AVIATION Oxygen -- page 2 of 6

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Effects Due to Altitude.

As the total atmospheric pressure decreases with altitude, the available oxygen pressure decreases in proportion, thus necessitating supplemental oxygen. A lack of sufficient oxygen will bring on hypoxia. Symptoms of hypoxia may begin as low as 5,000 feet with decreased night vision. The retina of the eye is affected by even extremely mild hypoxia. At 8,000 feet, forced concentration, fatigue and headache may occur. At 14,000 feet, forgetfulness, incompetence and indifference makes flying without the proper supplemental oxygen quite hazardous. At 17,000 feet, serious handicap and collapse may occur. These effects do not necessarily occur in the same sequence nor to the same extent in all individuals.

A FAA flight surgeon gave me an excellent definition on the term, Hypoxia. He called it "STUPIDITY". What typically happens when experiencing serious hypoxia symptoms, you get too stupid to realize that something is wrong.

For the regular smoker (especially with older people), these effects all occur at much lower altitudes. A person at sea level who regularly smokes a pack of cigarettes a day, may theoretically be at 7,000 feet. If that person were flying at 12,000 feet, the actual altitude experienced could be as much as 19,000 feet. Obviously an altitude requiring the use of oxygen. A person's age drastically effects night vision. A 60 year old has only 1/3 of the night vision of a 20 year old. Of importance, there is very little peripheral vision at night. The see and be seen concept of aircraft collision avoidance is obviously limited during night flying.

It is recommended that if one were to go above 18,000 feet, that person should be on oxygen for at least for 30 minutes prior to going above 18,000 feet. The time on oxygen lets the oxygen and nitrogen levels stabilize properly. Suggest that if you know you are going above 18,000 feet from sea level at the maximum climb rate, then put on the oxygen before takeoff. By the time you get to 18,000 it probably will have taken about 30 minutes.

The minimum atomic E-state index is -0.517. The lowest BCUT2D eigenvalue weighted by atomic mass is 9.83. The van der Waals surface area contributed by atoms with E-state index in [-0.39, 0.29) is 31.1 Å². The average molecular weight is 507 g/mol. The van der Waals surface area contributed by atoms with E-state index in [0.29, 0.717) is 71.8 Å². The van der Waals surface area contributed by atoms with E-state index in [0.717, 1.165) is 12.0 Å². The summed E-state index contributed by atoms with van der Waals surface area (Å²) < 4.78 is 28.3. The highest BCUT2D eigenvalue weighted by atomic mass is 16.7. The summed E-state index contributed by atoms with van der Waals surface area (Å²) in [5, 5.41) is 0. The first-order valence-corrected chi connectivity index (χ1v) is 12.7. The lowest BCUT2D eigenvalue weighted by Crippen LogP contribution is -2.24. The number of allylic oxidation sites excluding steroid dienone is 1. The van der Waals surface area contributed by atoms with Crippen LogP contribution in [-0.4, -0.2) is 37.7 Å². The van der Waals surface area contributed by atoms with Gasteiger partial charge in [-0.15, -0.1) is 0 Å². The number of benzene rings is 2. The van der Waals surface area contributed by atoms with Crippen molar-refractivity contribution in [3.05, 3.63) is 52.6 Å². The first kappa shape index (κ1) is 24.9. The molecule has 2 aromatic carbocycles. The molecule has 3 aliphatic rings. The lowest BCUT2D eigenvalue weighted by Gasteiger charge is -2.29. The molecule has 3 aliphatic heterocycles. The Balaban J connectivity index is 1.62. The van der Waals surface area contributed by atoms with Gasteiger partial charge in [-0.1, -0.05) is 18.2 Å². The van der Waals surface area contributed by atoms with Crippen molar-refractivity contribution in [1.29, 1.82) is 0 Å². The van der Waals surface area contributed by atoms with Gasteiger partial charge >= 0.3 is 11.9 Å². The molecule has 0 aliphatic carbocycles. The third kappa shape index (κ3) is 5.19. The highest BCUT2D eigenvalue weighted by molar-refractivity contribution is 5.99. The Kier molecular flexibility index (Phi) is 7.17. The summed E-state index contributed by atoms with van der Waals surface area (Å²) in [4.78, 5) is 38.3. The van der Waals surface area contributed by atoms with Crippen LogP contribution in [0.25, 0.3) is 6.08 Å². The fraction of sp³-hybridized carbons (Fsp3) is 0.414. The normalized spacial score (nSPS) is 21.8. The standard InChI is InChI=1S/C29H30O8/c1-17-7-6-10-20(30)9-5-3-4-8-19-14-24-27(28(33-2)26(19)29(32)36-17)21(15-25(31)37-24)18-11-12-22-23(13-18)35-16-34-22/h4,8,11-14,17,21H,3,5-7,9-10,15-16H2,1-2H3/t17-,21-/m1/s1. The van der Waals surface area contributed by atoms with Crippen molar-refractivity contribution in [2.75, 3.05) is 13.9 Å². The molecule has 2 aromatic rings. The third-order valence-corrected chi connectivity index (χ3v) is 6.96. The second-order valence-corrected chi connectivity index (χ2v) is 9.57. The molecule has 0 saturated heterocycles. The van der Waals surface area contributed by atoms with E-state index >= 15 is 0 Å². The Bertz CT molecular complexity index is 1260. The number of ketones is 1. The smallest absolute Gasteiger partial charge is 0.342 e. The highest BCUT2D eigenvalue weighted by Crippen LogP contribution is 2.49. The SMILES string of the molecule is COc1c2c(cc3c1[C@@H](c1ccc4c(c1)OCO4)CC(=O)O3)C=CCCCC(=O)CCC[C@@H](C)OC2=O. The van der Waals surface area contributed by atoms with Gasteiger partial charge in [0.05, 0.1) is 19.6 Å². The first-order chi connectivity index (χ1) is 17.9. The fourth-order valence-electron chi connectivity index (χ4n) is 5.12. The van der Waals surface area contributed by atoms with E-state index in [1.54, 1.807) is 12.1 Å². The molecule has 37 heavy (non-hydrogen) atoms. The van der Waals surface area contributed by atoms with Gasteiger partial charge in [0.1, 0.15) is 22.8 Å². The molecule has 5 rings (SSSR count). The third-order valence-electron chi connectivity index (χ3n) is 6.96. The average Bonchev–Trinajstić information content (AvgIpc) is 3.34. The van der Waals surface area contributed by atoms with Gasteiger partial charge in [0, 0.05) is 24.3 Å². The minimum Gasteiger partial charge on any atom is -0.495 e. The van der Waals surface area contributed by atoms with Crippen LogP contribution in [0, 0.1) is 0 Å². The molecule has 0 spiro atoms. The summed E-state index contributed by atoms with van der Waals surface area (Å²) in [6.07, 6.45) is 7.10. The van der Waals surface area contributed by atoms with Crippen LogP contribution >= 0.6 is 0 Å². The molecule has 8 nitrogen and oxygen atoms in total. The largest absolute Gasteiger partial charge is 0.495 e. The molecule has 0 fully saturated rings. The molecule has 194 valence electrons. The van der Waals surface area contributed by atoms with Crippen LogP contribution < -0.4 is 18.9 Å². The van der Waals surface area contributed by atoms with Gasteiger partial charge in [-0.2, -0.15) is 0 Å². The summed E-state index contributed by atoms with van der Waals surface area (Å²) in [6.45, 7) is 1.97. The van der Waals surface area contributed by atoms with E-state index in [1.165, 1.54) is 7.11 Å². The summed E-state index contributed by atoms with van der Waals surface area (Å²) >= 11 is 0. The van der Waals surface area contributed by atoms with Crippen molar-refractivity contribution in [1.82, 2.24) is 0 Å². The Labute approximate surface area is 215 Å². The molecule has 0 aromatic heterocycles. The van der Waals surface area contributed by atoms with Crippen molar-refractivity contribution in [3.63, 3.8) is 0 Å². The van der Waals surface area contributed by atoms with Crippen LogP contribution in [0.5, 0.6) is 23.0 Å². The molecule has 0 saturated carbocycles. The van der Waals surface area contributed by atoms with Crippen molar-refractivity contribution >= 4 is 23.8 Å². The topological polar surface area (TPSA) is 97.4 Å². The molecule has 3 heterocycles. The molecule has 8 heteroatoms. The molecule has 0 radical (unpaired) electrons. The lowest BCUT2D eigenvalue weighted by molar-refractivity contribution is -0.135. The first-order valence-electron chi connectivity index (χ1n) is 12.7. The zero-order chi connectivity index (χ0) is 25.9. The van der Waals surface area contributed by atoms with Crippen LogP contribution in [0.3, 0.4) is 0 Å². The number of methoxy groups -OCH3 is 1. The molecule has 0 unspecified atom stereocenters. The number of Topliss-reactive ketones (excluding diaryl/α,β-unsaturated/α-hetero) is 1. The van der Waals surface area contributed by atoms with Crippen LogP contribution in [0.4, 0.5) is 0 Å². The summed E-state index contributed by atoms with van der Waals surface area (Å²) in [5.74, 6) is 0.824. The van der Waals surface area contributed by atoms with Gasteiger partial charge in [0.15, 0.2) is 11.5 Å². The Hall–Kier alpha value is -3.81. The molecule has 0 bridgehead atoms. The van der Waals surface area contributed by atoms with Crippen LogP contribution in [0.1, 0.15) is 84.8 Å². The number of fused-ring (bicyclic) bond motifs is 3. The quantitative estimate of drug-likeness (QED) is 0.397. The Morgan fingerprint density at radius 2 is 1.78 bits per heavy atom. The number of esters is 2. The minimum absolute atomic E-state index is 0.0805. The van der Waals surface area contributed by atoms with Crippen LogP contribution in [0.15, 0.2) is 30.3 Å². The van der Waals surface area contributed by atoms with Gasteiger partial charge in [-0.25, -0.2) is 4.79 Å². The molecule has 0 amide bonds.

People Living at High Altitudes.

A normal healthy person who lives at higher altitudes has somewhat adapted to the effects of high altitude. However that person still must have supplemental oxygen above 12,500 feet. The effects of hypoxia may be lesser for that person at 12,500 feet, but the problems are still there. Above 15,000 feet it doesn't make any difference what altitude you live at.

Requirement of More Oxygen for Passengers.

We have many pilots tell us women passengers need oxygen much sooner than they do. We are not talking high altitude either. Typically the problem seems to occur around 9,000 to 10,000 feet. The symptoms for the women passengers are sleepiness and headaches. Several doctors have told us the reason for women to be effected by the beginning symptoms of Hypoxia is caused by a difference in their hemoglobin content in their blood. Of interest, women also experience different conditions in breathing requirements while scuba diving. We have received several orders for oxygen equipment mainly for women passenger use at these low oxygen altitudes. A good rule of thumb is that women normally need oxygen about 2,000 feet sooner than men. Of course there are exceptions.